The United States Open Golf Championship, first played in 1895, begins this Thursday. For those who hate math, that makes this the 119th time the event has been played; this is the sixth time it has been played at Pebble Beach Golf Links.
Many non-golfers will recognize the course because it is near Carmel-by-the-Sea, where in 1986 actor Clint Eastwood was elected mayor. Sometimes referred to as our National Championship, the U.S. Open is one of golf’s four majors, a must-win for any professional to achieve golf’s grand slam.
Phil Mickelson has finished second in the event six times, and in his three Opens at Pebble, he has finished better each time. He has won five other titles on the course, including the AT&T Pro-Am earlier this year. He will be 49 years old by the end of the final round on Sunday. Mickelson needs to win a U.S. Open to complete the grand slam.
To hope that Mickelson wins this week, completing the grand slam on the course where his grandfather caddied is understandable. However, my niece, Dr. Cydne Holt is quick to remind me that hope is not a strategy. So, count me among the throngs who wish!
The public is invited and registration is required for the city of Texas City’s annual Juneteenth Golf Tournament on June 19. Tee time is 1 p.m. at Bayou Golf Course, 2800 Ted Dudley Drive, Texas City.
For team, sponsor and prize information, contact Debra Taylor at 409-949-3002 or firstname.lastname@example.org.
For more than 25 years, Terry Koehler has specialized in short game tools and techniques. See how many of his “not-so-magnificent” seven most common mistakes by recreational golfers are keeping you from scoring your best. They are: lack of body/core rotation, club selection (example: using sand wedge for any and all chips and pitches), and clubhead/grip relationship.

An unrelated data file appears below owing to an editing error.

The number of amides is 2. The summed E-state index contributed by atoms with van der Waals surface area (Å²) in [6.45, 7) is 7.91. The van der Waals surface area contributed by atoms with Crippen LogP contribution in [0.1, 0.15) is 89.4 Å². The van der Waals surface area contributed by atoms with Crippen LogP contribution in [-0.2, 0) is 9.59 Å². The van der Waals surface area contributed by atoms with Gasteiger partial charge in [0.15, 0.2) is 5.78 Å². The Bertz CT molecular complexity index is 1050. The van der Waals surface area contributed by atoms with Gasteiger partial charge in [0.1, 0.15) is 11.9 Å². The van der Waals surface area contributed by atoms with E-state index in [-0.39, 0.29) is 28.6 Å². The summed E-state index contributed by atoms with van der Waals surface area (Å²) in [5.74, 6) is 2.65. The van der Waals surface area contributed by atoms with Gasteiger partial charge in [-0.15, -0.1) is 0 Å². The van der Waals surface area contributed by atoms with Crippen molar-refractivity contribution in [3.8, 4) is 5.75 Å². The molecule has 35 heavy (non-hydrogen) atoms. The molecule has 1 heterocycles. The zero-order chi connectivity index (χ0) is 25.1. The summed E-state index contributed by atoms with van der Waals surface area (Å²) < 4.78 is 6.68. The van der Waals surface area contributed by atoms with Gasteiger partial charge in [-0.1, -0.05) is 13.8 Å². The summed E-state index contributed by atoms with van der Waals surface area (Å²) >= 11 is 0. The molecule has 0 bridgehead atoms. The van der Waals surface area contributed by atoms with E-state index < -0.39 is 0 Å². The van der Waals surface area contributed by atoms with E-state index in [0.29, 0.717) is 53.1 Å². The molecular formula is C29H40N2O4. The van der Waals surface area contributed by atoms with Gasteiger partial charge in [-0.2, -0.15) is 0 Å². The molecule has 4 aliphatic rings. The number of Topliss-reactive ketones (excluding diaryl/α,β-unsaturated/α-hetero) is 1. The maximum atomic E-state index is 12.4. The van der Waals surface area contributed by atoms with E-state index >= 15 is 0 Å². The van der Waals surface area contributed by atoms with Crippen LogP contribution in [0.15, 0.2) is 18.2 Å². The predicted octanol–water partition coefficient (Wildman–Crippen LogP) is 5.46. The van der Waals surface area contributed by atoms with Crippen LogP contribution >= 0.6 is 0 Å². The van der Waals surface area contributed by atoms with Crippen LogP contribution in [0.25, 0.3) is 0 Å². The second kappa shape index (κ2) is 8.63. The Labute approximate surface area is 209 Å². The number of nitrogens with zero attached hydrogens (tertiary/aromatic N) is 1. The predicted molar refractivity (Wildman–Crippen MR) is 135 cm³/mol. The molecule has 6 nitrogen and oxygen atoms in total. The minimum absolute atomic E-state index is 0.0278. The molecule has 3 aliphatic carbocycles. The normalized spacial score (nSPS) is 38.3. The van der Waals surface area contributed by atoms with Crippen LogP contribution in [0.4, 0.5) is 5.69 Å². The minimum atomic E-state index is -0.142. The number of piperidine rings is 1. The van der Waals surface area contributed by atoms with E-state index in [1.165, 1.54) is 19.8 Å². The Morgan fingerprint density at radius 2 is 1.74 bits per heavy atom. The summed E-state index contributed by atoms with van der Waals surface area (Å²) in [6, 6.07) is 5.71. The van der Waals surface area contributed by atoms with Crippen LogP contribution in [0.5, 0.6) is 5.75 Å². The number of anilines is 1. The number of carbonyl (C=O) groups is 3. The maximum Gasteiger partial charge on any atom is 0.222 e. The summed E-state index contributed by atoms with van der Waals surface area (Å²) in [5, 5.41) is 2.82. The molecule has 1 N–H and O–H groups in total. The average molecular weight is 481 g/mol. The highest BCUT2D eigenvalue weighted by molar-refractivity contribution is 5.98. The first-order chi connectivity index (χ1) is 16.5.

To learn more about how you can improve, contact your local golf professional.
One golfer was with me the day I played my first round of golf at the long, since-gone GALCO Country Club in La Marque. He was there to laugh when I hit my worst shots; there to celebrate when I hit a worm-burner on a par-4 hole there that rolled just over 100 yards and into the cup for my first ever birdie.
We putted under the parking lot lights and swatted mosquitos, the winner getting a new Max-fli, which at the time went for about 75 cents. His grip on the club absolutely dictated a hook only Bubba Watson could appreciate; he cursed that hook but refused to ever correct his grip. He traveled for work to many corners of the world, and when he played a course he knew I likely would never see, he brought me back a bag tag.
Our experiences and exploits on the golf course were sincere but not always entirely serious. We played the game to avoid running high school track workouts. We played in the heat of summer and in the dead of winter we dressed in blue jeans (Levi’s), layers of shirts and our letter jackets.
This column is dedicated to my buddy Noel Fredericksen, who now plays on a course where nobody three-putts and that confounded grip is finally corrected.
Be safe, on and off the course.